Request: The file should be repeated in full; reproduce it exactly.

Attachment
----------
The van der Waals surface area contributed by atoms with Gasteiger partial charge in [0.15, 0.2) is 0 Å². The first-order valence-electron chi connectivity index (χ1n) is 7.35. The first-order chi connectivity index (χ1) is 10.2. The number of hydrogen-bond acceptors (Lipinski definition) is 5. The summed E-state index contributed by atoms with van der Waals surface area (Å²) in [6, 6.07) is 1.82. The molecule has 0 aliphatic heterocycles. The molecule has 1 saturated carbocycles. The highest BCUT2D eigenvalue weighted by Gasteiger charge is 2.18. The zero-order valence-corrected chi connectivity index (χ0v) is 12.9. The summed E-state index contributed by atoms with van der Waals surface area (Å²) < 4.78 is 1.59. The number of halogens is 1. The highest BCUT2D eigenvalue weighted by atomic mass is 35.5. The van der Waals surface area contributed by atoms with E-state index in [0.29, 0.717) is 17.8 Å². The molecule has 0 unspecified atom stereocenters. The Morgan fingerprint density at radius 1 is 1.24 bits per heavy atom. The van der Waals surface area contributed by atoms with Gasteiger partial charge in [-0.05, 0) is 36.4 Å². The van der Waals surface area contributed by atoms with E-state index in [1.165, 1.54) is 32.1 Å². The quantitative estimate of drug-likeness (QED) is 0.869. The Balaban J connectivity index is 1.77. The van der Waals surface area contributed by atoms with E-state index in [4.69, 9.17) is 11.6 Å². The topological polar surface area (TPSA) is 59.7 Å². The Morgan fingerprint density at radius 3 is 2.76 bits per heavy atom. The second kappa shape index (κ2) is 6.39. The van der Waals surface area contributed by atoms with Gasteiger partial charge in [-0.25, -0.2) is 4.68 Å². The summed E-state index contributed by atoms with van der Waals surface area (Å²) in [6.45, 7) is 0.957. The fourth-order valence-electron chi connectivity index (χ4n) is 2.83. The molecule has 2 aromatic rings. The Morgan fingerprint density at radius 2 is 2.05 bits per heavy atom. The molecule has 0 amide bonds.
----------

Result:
The van der Waals surface area contributed by atoms with Gasteiger partial charge in [0.15, 0.2) is 0 Å². The first-order valence-electron chi connectivity index (χ1n) is 7.35. The first-order chi connectivity index (χ1) is 10.2. The number of hydrogen-bond acceptors (Lipinski definition) is 5. The summed E-state index contributed by atoms with van der Waals surface area (Å²) in [6, 6.07) is 1.82. The molecule has 0 aliphatic heterocycles. The molecule has 1 saturated carbocycles. The highest BCUT2D eigenvalue weighted by Gasteiger charge is 2.18. The zero-order valence-corrected chi connectivity index (χ0v) is 12.9. The summed E-state index contributed by atoms with van der Waals surface area (Å²) < 4.78 is 1.59. The number of halogens is 1. The highest BCUT2D eigenvalue weighted by atomic mass is 35.5. The van der Waals surface area contributed by atoms with E-state index in [0.29, 0.717) is 17.8 Å². The molecule has 0 unspecified atom stereocenters. The Morgan fingerprint density at radius 1 is 1.24 bits per heavy atom. The van der Waals surface area contributed by atoms with Gasteiger partial charge in [-0.05, 0) is 36.4 Å². The van der Waals surface area contributed by atoms with E-state index in [1.165, 1.54) is 32.1 Å². The quantitative estimate of drug-likeness (QED) is 0.869. The Balaban J connectivity index is 1.77. The van der Waals surface area contributed by atoms with E-state index in [4.69, 9.17) is 11.6 Å². The topological polar surface area (TPSA) is 59.7 Å². The Morgan fingerprint density at radius 3 is 2.76 bits per heavy atom. The second kappa shape index (κ2) is 6.39. The van der Waals surface area contributed by atoms with Gasteiger partial charge in [-0.25, -0.2) is 4.68 Å². The summed E-state index contributed by atoms with van der Waals surface area (Å²) in [6.45, 7) is 0.957. The fourth-order valence-electron chi connectivity index (χ4n) is 2.83. The molecule has 2 aromatic rings. The Morgan fingerprint density at radius 2 is 2.05 bits per heavy atom. The molecule has 0 amide bonds.